ihixulu Supporting Member

    Mar 31, 2000
    getting warmer
    U2 started out following the punk ethic: it doesn't matter how well you play, what matters is that you play. I read in an interview with Adam Clayton where he admitted to basically learning on the job (much like Paul Simonon of the Clash).

    I think the he is THE bass player for U2. The band wouldn't sound the way they do with anyone else, and chances are his technique (or lack thereof) contributed as much to the sound and songs as anything else.

    Is he a bass god? Why would he want to be?

    [This message has been edited by ihixulu (edited July 10, 2000).]
     
  11. Bassmonster

    Bassmonster

    Mar 24, 2000
    You don't need to be flashy to be a good bass player, and Adam Clayton proves that. He has a real conservative style, but his lines are well thought out and add depth to the music. "Sunday Bloody Sunday" is one of the simplest basslines I ever heard, but I think it sounds really cool, it's still original.

    ------------------
    I'm the Bassmonster....ROWWAAARRRR!!!!

     
  12. gmstudio99

    gmstudio99

    Mar 11, 2000
    Cleveland, OH
    <BLOCKQUOTE><font size="1" face="Verdana, Arial">quote:</font><HR>Originally posted by funkastorious:
    Everytime I hear U2, I say to myself, "Where the bass (base)". IMO, there isn't any. <HR></BLOCKQUOTE>

    IMO, this is the essence of perfect bass playing.

    Adam Clayton is, really, more influential to me than Jaco, Wooten, etc, because his lines FIT THE SONGS. (Hey! A bit of all caps there for ya! [​IMG]) His lines, along with The Edge's, create vibes for songs that are so distictly "U2". I wish more bands could have such uniqueness to their tone.

    Adam Clayton and Mike Mills, to me, are the two best bassists in rock.

    -GM
     
  13. U2 missing the Bass?????
    Here's a list of U2 songs with great basslines, enjoy:
    Gloria
    All I want is you
    Elevation
    New years day
    One
    Sweetest Thing
    If God would send his angels

    plus all of their songs show impecable sense of time and taste
     
  14. Adam Clayton holds down the bottom and plays to suit the songs. In my opinion, that is the most important thing in music. Period. Technique is a means to an end, and not an end in itself.
     
  15. Niels Keijzer

    Niels Keijzer Guest

    Nov 27, 2000
    He's one of the best bassists that I know, and I do not care at all for motivating this.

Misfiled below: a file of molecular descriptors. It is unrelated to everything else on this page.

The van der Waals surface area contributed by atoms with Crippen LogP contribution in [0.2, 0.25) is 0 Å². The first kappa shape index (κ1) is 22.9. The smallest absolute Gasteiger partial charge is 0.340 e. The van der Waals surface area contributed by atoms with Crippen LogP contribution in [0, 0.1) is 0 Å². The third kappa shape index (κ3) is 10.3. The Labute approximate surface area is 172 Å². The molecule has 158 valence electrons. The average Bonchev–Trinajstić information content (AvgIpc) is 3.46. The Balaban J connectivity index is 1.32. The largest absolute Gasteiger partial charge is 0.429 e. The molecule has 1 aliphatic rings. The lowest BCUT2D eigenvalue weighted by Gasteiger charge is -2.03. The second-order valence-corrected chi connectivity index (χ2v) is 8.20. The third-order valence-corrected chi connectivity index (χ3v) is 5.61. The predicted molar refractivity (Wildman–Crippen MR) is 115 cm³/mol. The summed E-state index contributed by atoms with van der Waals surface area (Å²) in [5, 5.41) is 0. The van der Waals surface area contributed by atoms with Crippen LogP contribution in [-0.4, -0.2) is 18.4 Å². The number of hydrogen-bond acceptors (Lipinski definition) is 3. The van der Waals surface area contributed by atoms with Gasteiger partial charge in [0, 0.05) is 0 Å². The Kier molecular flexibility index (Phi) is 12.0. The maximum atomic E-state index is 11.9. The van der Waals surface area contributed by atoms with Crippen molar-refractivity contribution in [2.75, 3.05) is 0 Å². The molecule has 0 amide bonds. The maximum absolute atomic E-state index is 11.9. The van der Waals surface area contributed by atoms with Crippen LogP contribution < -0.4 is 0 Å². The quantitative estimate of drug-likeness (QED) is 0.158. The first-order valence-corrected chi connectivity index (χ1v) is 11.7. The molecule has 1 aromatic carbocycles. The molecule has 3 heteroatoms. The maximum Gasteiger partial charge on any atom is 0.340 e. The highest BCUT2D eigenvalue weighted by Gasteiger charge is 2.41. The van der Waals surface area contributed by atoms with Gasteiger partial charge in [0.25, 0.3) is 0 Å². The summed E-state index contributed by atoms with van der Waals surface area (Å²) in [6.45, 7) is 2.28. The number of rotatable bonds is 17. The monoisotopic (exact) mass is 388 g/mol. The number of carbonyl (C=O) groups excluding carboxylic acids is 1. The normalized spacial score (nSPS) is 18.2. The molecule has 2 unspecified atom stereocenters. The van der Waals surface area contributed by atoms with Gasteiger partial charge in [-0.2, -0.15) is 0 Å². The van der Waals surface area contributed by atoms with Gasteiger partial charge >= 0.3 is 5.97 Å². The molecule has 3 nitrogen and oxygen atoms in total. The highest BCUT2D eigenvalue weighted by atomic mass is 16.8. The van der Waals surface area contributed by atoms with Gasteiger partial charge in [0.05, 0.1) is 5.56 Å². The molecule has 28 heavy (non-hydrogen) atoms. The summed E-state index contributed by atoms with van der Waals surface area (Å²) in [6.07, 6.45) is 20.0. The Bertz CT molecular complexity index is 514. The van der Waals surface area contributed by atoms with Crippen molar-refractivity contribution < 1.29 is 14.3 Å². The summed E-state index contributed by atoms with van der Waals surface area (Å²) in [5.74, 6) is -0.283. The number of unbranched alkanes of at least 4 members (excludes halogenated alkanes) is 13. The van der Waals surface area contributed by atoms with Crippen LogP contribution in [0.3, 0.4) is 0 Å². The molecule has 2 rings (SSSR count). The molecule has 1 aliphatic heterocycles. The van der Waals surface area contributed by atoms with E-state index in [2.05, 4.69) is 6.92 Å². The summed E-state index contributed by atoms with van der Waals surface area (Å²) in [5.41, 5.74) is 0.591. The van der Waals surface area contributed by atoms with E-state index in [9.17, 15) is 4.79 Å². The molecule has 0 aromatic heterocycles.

Have you heard their song "Please", from the Discotheque album? Such a wonderful bassline, and it increases in depth and emotion throughout the song...it's so f*cking brilliant, the sliding part.

    To me he's one of the best bassists in the world, and I don't care that he doesn't care about me caring about it.
     
  16. like a fish put into a bigger fish tank clayton has grown to his surroundings. he is perfect for U2
     
  17. gweimer

    gweimer

    Apr 6, 2000
    Columbus, OH
    I flipped through the article on Adam in Bassplayer. He sounds like a down-to-earth, humble guy. He said that he was just glad to be in the "show", since there are so many players better than him out there. He also went into the origins of the band, and the fact that none of them really knew how to play, but he got in because he had a real amp. Maybe we should all remember that some bands perform SONGS, and don't necessarily need to demonstrate individual prowess in the process. There is an art to writing good songs, just as there is an art to individual technique.
     
  18. I think Adam's a wonderful player! His work is very inspirational to me for the reasons GM listed. Can't there be some genius in simplicity? "Beautiful Day" is very straightforward, but it sounds great and propels the song melodically. Often the case with U2 is that the Edge is laying down some very textural stuff, Larry's doing his unique, bouncy approach, and Adam's right there to pull it all together. A 'technical', busy player would sound like an utter disaster in the context of U2, IMO. U2 really is the sum of it's parts, and they are right there with Rush and Yes as one of my favorite bands.

    The new album is VERY good!
     
  19. Flatwound

    Flatwound Supporting Member

    Sep 9, 2000
    San Diego
    I don't like U2 as much as I used to, but I think Adam Clayton does his job. I liked "Boy", "War", and their older stuff better. Songs like "Angel of Harlem" just leave me cold. Having said that, I think that Adam Clayton has a very good understanding of what the bass is for, particularly in U2.

    I remember reading an interview with the Police years ago, maybe in Musician magazine (anyone remember them?). The interviewer asked Andy Summers about the lack of blistering lead work in the Police albums. He responded by saying that while he could do it (and there's some at the beginning of "Spirits in the Material World"), that the Police were a SONG band. They didn't build songs around solos, but played to fit the song.

    I read the Bass Player interview, too, and found Clayton's attitude refreshing. Seemed like a nice guy, with no "rock star" attitude.
     
  20. yawnsie

    yawnsie

    Apr 11, 2000
    London
    I wouldn't say I'm a big U2 buff, and certainly not into Adam Clayton's style a great deal, but you can't say it's not effective. I think the thing is that, as a bass player, it's easy to listen to a song and be a bit overcritical of the bass and say you can do better - I know I have done in the past. It can be hard to take a step back and listen to a song as a whole rather than as individual parts, but Adam Clayton's whole style is based around fitting into song. It's certainly something I need to think more about at times...